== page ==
A young boy gets jolted with electricity as he's climbing a tall cable pylon. As he gets older, he experiences intense fits of violence in which bolts of electricity burt from his fists. Elsewhere in Tokyo, there is an electronics wizard who also happens to be a vigilante with a taste for electric weapons. When the pair catch each other's attention, the result is a battle that will light up the city.Written by
Jean-Marc Rocher <firstname.lastname@example.org>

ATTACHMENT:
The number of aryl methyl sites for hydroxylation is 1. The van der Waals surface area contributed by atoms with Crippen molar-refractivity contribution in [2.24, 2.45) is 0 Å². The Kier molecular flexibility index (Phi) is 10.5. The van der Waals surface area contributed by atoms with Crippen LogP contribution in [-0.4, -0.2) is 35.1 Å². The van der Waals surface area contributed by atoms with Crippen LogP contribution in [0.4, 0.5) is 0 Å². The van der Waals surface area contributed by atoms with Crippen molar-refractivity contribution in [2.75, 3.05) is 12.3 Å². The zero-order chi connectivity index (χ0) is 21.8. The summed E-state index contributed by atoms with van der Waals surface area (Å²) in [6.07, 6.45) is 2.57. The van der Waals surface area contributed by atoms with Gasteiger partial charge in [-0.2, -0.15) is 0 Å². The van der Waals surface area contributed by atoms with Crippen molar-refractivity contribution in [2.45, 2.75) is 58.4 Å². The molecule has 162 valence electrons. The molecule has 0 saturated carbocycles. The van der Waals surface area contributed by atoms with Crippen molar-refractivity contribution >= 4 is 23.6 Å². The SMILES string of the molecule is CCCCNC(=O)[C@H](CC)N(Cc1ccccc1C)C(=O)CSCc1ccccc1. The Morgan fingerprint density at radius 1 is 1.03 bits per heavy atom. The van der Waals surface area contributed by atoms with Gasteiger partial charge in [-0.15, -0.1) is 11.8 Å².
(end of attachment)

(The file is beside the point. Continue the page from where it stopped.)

With "Electric Dragon 80.000V", director Sogo Ishii brings homage to ... himself, really! Who else could he pay tribute to, because HE is the one man who single-handedly started the wild and anarchist Japanese punk-cinema and, even though other directors may have had a lot more success with it (for example Shinya Tsukamoto with "Tetsuo"), Ishii is and will always remain the pioneer of punk. That being said, "ED8kV" is an extremely weird accomplishment and it's probably the type of movie that spontaneously causes people to suffer from epilepsy & twitching. It feels like a 55 minutes long industrial videoclip, with chaotic camera movements, extremely loud noises and the most unique use of black and white photography you'll ever see. Ishii also put quite a bit of wicked imagination into the script, as he revolves his film on an unorthodox type of super-hero named Dragon Eye Morrison. The young punker-protagonist survived a massive electro-shock as a kid, but the accident somehow sparked severe aggression and powers. He sleeps with chains around his wrists and boisterously plays on his electric guitar to control the anger. Eventually, he's allowed to let out all his furious anger in a battle against his oddly masked nemesis Thunderbolt Buddha. Crazy film, a lot less nightmarish than the aforementioned "Tetsuo", but definitely an unforgettable visual attack on pretty much all your senses. Ishii's direction feels genuinely hostile and aggressive, as if he wanted to take revenge on big studios and meddlesome producers who always interfered with his personal visions and ideas, resulting in final cuts the director didn't even like. "Burst City" is the ideal example of that. As said, the film is only 55 minutes long, but personally I thought it was more than long enough! A couple of minutes extra and I probably would have started hallucinating about talking lizards and malicious Buddha's myself. And my tympanum membranes probably wouldn't have survived a longer version, neither.
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